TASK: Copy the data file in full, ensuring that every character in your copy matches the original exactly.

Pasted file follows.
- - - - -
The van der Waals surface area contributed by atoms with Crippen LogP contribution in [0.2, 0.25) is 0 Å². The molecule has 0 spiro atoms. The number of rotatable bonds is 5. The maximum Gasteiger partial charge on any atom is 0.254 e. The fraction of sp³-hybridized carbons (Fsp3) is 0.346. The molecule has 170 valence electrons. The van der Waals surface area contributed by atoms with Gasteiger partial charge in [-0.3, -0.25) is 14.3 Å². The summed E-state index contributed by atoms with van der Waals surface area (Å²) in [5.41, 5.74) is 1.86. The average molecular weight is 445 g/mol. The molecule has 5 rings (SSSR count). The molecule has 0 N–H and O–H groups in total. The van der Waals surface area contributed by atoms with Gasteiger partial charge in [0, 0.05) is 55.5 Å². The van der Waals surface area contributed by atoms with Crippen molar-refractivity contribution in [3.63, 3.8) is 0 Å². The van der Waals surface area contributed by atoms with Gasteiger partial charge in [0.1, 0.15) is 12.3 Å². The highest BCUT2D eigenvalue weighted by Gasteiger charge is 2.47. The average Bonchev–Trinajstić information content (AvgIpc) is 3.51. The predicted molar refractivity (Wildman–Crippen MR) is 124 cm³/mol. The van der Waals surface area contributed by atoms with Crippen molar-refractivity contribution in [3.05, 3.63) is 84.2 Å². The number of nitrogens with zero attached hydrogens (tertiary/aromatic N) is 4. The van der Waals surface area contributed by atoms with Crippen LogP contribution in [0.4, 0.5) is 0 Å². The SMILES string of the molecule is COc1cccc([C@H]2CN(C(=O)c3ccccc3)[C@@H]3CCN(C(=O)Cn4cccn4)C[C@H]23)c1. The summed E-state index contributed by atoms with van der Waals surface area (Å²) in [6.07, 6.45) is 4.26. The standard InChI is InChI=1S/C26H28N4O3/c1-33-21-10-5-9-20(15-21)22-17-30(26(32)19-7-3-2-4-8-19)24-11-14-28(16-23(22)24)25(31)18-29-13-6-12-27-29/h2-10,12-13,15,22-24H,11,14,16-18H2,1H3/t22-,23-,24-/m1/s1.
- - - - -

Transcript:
The van der Waals surface area contributed by atoms with Crippen LogP contribution in [0.2, 0.25) is 0 Å². The molecule has 0 spiro atoms. The number of rotatable bonds is 5. The maximum Gasteiger partial charge on any atom is 0.254 e. The fraction of sp³-hybridized carbons (Fsp3) is 0.346. The molecule has 170 valence electrons. The van der Waals surface area contributed by atoms with Gasteiger partial charge in [-0.3, -0.25) is 14.3 Å². The summed E-state index contributed by atoms with van der Waals surface area (Å²) in [5.41, 5.74) is 1.86. The average molecular weight is 445 g/mol. The molecule has 5 rings (SSSR count). The molecule has 0 N–H and O–H groups in total. The van der Waals surface area contributed by atoms with Gasteiger partial charge in [0, 0.05) is 55.5 Å². The van der Waals surface area contributed by atoms with Crippen molar-refractivity contribution in [3.63, 3.8) is 0 Å². The van der Waals surface area contributed by atoms with Gasteiger partial charge in [0.1, 0.15) is 12.3 Å². The highest BCUT2D eigenvalue weighted by Gasteiger charge is 2.47. The average Bonchev–Trinajstić information content (AvgIpc) is 3.51. The predicted molar refractivity (Wildman–Crippen MR) is 124 cm³/mol. The van der Waals surface area contributed by atoms with Crippen molar-refractivity contribution in [3.05, 3.63) is 84.2 Å². The number of nitrogens with zero attached hydrogens (tertiary/aromatic N) is 4. The van der Waals surface area contributed by atoms with Crippen LogP contribution in [0.4, 0.5) is 0 Å². The SMILES string of the molecule is COc1cccc([C@H]2CN(C(=O)c3ccccc3)[C@@H]3CCN(C(=O)Cn4cccn4)C[C@H]23)c1. The summed E-state index contributed by atoms with van der Waals surface area (Å²) in [6.07, 6.45) is 4.26. The standard InChI is InChI=1S/C26H28N4O3/c1-33-21-10-5-9-20(15-21)22-17-30(26(32)19-7-3-2-4-8-19)24-11-14-28(16-23(22)24)25(31)18-29-13-6-12-27-29/h2-10,12-13,15,22-24H,11,14,16-18H2,1H3/t22-,23-,24-/m1/s1.